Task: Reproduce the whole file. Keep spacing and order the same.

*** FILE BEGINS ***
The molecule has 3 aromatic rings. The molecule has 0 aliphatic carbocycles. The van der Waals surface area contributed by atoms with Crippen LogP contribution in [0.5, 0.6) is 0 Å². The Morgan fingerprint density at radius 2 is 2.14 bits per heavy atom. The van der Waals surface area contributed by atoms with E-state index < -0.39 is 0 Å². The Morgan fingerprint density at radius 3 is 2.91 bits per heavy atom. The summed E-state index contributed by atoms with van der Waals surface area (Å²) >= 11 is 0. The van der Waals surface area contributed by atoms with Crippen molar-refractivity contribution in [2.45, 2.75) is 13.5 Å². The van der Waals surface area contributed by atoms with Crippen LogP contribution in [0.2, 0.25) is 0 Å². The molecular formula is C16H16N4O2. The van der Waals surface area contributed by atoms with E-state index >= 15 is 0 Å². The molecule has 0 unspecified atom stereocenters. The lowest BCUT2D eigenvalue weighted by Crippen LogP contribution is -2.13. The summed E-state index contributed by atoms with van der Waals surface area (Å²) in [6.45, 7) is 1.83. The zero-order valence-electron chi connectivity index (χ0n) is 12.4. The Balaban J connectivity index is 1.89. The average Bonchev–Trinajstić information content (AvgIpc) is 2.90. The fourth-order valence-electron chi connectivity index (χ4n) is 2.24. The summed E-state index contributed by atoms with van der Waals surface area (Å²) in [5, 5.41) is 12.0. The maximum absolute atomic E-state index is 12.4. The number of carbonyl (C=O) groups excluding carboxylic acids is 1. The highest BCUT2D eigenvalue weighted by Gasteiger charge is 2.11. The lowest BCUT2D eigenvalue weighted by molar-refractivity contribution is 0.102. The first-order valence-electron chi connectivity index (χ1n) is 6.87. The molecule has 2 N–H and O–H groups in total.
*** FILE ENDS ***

The molecule has 3 aromatic rings. The molecule has 0 aliphatic carbocycles. The van der Waals surface area contributed by atoms with Crippen LogP contribution in [0.5, 0.6) is 0 Å². The Morgan fingerprint density at radius 2 is 2.14 bits per heavy atom. The van der Waals surface area contributed by atoms with E-state index < -0.39 is 0 Å². The Morgan fingerprint density at radius 3 is 2.91 bits per heavy atom. The summed E-state index contributed by atoms with van der Waals surface area (Å²) >= 11 is 0. The van der Waals surface area contributed by atoms with Crippen molar-refractivity contribution in [2.45, 2.75) is 13.5 Å². The van der Waals surface area contributed by atoms with Crippen LogP contribution in [0.2, 0.25) is 0 Å². The molecular formula is C16H16N4O2. The van der Waals surface area contributed by atoms with E-state index >= 15 is 0 Å². The molecule has 0 unspecified atom stereocenters. The lowest BCUT2D eigenvalue weighted by Crippen LogP contribution is -2.13. The summed E-state index contributed by atoms with van der Waals surface area (Å²) in [6.45, 7) is 1.83. The zero-order valence-electron chi connectivity index (χ0n) is 12.4. The Balaban J connectivity index is 1.89. The average Bonchev–Trinajstić information content (AvgIpc) is 2.90. The fourth-order valence-electron chi connectivity index (χ4n) is 2.24. The summed E-state index contributed by atoms with van der Waals surface area (Å²) in [5, 5.41) is 12.0. The maximum absolute atomic E-state index is 12.4. The number of carbonyl (C=O) groups excluding carboxylic acids is 1. The highest BCUT2D eigenvalue weighted by Gasteiger charge is 2.11. The lowest BCUT2D eigenvalue weighted by molar-refractivity contribution is 0.102. The first-order valence-electron chi connectivity index (χ1n) is 6.87. The molecule has 2 N–H and O–H groups in total.